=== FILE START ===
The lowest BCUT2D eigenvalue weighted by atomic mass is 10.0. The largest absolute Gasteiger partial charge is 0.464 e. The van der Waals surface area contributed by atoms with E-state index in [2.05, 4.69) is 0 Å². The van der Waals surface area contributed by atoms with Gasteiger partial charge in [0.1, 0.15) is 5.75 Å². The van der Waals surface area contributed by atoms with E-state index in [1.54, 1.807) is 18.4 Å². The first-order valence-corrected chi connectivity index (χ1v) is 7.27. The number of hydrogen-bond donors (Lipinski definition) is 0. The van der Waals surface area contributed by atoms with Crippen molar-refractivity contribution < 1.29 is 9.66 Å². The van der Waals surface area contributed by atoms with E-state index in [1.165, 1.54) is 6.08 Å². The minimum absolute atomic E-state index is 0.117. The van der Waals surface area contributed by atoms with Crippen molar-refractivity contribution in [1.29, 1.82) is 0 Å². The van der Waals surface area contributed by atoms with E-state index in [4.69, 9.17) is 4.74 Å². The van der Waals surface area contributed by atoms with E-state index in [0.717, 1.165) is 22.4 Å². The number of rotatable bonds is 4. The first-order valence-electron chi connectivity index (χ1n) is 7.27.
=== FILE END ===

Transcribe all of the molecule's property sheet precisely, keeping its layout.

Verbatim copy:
The lowest BCUT2D eigenvalue weighted by atomic mass is 10.0. The largest absolute Gasteiger partial charge is 0.464 e. The van der Waals surface area contributed by atoms with E-state index in [2.05, 4.69) is 0 Å². The van der Waals surface area contributed by atoms with Gasteiger partial charge in [0.1, 0.15) is 5.75 Å². The van der Waals surface area contributed by atoms with E-state index in [1.54, 1.807) is 18.4 Å². The first-order valence-corrected chi connectivity index (χ1v) is 7.27. The number of hydrogen-bond donors (Lipinski definition) is 0. The van der Waals surface area contributed by atoms with Crippen molar-refractivity contribution < 1.29 is 9.66 Å². The van der Waals surface area contributed by atoms with E-state index in [1.165, 1.54) is 6.08 Å². The minimum absolute atomic E-state index is 0.117. The van der Waals surface area contributed by atoms with Crippen molar-refractivity contribution in [1.29, 1.82) is 0 Å². The van der Waals surface area contributed by atoms with E-state index in [4.69, 9.17) is 4.74 Å². The van der Waals surface area contributed by atoms with E-state index in [0.717, 1.165) is 22.4 Å². The number of rotatable bonds is 4. The first-order valence-electron chi connectivity index (χ1n) is 7.27.